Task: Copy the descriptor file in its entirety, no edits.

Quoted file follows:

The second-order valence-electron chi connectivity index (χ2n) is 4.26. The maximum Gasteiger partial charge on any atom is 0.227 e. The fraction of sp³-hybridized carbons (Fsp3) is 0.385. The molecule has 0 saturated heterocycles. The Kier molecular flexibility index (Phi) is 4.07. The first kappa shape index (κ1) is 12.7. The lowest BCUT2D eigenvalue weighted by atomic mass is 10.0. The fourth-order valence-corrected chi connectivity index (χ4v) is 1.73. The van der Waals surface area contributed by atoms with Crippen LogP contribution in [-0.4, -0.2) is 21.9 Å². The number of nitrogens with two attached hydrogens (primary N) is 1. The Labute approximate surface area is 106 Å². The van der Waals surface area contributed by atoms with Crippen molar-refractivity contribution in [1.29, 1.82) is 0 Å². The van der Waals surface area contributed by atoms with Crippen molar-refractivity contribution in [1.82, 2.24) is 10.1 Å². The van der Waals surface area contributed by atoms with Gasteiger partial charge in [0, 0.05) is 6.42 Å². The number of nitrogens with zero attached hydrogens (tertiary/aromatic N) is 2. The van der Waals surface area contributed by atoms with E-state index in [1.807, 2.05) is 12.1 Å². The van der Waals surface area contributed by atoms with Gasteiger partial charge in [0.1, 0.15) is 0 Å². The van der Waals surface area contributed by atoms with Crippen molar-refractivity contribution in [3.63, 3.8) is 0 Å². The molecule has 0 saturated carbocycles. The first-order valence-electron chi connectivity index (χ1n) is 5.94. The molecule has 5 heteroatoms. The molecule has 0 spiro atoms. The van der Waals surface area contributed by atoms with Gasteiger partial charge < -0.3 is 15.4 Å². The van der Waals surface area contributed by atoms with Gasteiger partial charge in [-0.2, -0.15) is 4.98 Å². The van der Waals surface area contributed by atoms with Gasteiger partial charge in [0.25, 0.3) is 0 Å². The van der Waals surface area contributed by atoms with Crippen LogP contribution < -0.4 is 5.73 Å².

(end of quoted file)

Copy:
The second-order valence-electron chi connectivity index (χ2n) is 4.26. The maximum Gasteiger partial charge on any atom is 0.227 e. The fraction of sp³-hybridized carbons (Fsp3) is 0.385. The molecule has 0 saturated heterocycles. The Kier molecular flexibility index (Phi) is 4.07. The first kappa shape index (κ1) is 12.7. The lowest BCUT2D eigenvalue weighted by atomic mass is 10.0. The fourth-order valence-corrected chi connectivity index (χ4v) is 1.73. The van der Waals surface area contributed by atoms with Crippen LogP contribution in [-0.4, -0.2) is 21.9 Å². The number of nitrogens with two attached hydrogens (primary N) is 1. The Labute approximate surface area is 106 Å². The van der Waals surface area contributed by atoms with Crippen molar-refractivity contribution in [1.29, 1.82) is 0 Å². The van der Waals surface area contributed by atoms with Crippen molar-refractivity contribution in [1.82, 2.24) is 10.1 Å². The van der Waals surface area contributed by atoms with Gasteiger partial charge in [0, 0.05) is 6.42 Å². The number of nitrogens with zero attached hydrogens (tertiary/aromatic N) is 2. The van der Waals surface area contributed by atoms with E-state index in [1.807, 2.05) is 12.1 Å². The van der Waals surface area contributed by atoms with Gasteiger partial charge in [0.1, 0.15) is 0 Å². The van der Waals surface area contributed by atoms with Crippen molar-refractivity contribution in [3.63, 3.8) is 0 Å². The molecule has 0 saturated carbocycles. The first-order valence-electron chi connectivity index (χ1n) is 5.94. The molecule has 5 heteroatoms. The molecule has 0 spiro atoms. The van der Waals surface area contributed by atoms with Gasteiger partial charge < -0.3 is 15.4 Å². The van der Waals surface area contributed by atoms with Gasteiger partial charge in [-0.2, -0.15) is 4.98 Å². The van der Waals surface area contributed by atoms with Gasteiger partial charge in [0.25, 0.3) is 0 Å². The van der Waals surface area contributed by atoms with Crippen LogP contribution < -0.4 is 5.73 Å².